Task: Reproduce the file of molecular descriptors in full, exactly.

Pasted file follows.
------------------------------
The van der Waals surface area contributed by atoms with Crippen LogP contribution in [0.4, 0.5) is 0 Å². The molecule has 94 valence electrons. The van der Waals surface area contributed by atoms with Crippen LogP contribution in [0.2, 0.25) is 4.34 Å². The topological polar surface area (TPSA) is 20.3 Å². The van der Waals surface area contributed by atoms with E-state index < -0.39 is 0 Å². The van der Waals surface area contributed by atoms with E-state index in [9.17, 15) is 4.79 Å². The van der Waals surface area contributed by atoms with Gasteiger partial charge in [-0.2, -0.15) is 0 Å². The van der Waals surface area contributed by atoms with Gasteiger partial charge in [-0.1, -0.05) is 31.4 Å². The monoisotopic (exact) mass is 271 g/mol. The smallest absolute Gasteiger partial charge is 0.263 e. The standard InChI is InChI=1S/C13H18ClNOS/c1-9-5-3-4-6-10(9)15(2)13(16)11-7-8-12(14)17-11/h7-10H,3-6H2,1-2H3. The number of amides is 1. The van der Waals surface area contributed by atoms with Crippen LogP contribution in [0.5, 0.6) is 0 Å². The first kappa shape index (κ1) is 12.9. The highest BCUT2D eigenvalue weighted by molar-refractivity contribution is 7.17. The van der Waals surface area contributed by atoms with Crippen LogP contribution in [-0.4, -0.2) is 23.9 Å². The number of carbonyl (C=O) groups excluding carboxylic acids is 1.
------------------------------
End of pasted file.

The van der Waals surface area contributed by atoms with Crippen LogP contribution in [0.4, 0.5) is 0 Å². The molecule has 94 valence electrons. The van der Waals surface area contributed by atoms with Crippen LogP contribution in [0.2, 0.25) is 4.34 Å². The topological polar surface area (TPSA) is 20.3 Å². The van der Waals surface area contributed by atoms with E-state index < -0.39 is 0 Å². The van der Waals surface area contributed by atoms with E-state index in [9.17, 15) is 4.79 Å². The van der Waals surface area contributed by atoms with Gasteiger partial charge in [-0.2, -0.15) is 0 Å². The van der Waals surface area contributed by atoms with Gasteiger partial charge in [-0.1, -0.05) is 31.4 Å². The monoisotopic (exact) mass is 271 g/mol. The smallest absolute Gasteiger partial charge is 0.263 e. The standard InChI is InChI=1S/C13H18ClNOS/c1-9-5-3-4-6-10(9)15(2)13(16)11-7-8-12(14)17-11/h7-10H,3-6H2,1-2H3. The number of amides is 1. The van der Waals surface area contributed by atoms with Crippen LogP contribution in [0.5, 0.6) is 0 Å². The first kappa shape index (κ1) is 12.9. The highest BCUT2D eigenvalue weighted by molar-refractivity contribution is 7.17. The van der Waals surface area contributed by atoms with Crippen LogP contribution in [-0.4, -0.2) is 23.9 Å². The number of carbonyl (C=O) groups excluding carboxylic acids is 1.